Consumer spend on VR, AR to rise 92% in 2018
by FRANK ELEANYA
June 12, 2018 | 3:34 pm| | | Start Conversation
Consumers are expected to spend $27 billion, a 92 percent increase year over year, on augmented reality (AU) and virtual reality (VR) products and services in 2018, according to new update by the International Data Corporation (IDC).
The report is update to the IDC’s Worldwide Semiannual Augmented and Virtual Reality Spending Guide.
IDC also expects worldwide spending on AR and VR to hit a five-year compound annual growth rate (CAGR) of 71.6 percent over the 2017-2022 forecast period.
To be sure, Augmented Reality (AR) refers to a technology that adds digital elements to a live view often by using the camera on a smartphone. Simply put, computer generated graphics are used to augment a live environment. For instance, picture a wall turning into a big computer-generated screen or your coffee turning into a monopoly board. A vivid example of AR is Pokemon Go, a game developed by Niantic for iOS and Android devices.
Virtual Reality (VR) on the other hand is a technology built to help the user interact with a virtual world. VR is usually achieved wearing a VR device like Oculus Rift or Google Cardboard. These devices transport the user a number of real-world and imagined environments, stimulating the user’s vision and hearing, by making him or her believe he or she is living the simulated reality firsthand.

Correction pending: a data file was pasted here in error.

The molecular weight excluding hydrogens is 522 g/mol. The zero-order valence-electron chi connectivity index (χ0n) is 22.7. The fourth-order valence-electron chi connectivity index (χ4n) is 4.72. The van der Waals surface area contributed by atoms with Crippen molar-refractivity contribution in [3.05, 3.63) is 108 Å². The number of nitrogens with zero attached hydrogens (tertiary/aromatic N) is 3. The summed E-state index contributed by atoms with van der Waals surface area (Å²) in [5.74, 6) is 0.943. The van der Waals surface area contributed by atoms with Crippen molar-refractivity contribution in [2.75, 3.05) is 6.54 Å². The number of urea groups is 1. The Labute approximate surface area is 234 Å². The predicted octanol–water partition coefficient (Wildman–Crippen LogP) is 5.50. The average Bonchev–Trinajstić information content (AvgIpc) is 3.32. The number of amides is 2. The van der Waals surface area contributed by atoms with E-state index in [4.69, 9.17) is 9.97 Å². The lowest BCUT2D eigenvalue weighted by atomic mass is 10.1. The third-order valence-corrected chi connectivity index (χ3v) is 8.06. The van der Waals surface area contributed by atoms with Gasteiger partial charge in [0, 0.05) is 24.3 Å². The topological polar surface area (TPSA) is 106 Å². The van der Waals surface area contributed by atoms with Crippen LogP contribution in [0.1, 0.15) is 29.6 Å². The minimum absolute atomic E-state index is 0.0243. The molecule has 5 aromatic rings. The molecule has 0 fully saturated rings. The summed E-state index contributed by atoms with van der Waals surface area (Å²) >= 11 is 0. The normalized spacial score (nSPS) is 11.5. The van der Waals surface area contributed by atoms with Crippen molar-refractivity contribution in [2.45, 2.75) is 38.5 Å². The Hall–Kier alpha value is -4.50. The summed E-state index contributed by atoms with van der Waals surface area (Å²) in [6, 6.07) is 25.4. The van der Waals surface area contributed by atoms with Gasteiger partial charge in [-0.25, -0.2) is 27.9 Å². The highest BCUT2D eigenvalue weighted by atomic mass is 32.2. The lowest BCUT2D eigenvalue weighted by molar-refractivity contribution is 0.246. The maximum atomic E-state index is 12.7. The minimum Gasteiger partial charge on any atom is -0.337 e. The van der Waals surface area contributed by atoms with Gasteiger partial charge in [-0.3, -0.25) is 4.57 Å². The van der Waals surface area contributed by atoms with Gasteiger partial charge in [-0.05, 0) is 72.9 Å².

Consumer industry, according to the IDC update, remains the largest source of spending for the AR/VR products and services over the course of the forecast period, reaching $53 billion by 2022, followed by spending in the retail, discrete manufacturing, and transportation industries, representing $56 billion collectively by 2022.
“Commercial interest in both augmented and virtual reality continues to accelerate as new hardware ships, improved software appears, and more use cases evolve,” Tom Mainelli, vice president of Devices and AR/VR at IDC said. “A recent IDC survey of US IT decision markets showed a huge percentage of companies testing both technologies and we expect that appetite will only grow as major industry players roll out the next generation of AR and VR experiences throughout the rest of 2018.”
However analysts at Retail Dive noted that the progress made so far in the retail side of VR and AR market has been below expectation. The pointed out that launch of retail products has only picked up about nine months ago as several retailers launched mobile AR-enhanced apps designed to improve customer experiences and drive sales.
“VR has been deployed to even lesser degree, though there have been some notable employee training applications of the technology by retailers,” the analysts said.
Mike Murphy, writing for the Quartz, agrees that retail has not measured up to the hype of the market.
“Since Facebook’s Oculus and HTC released their first proper consumer-ready VR headsets in 2016 (followed swiftly by Sony later in the year), it’s felt like we’ve been on the cusp of a future envisioned by science-fiction writers for years, where we could drop into immersive virtual worlds as we pleased. But, in reality, the early experiences were awkward at best, often dull and occasionally quite nauseating,” Murphy wrote.
Nevertheless, the IDC expects retail to grow to 119.3% over the course of the forecast period.
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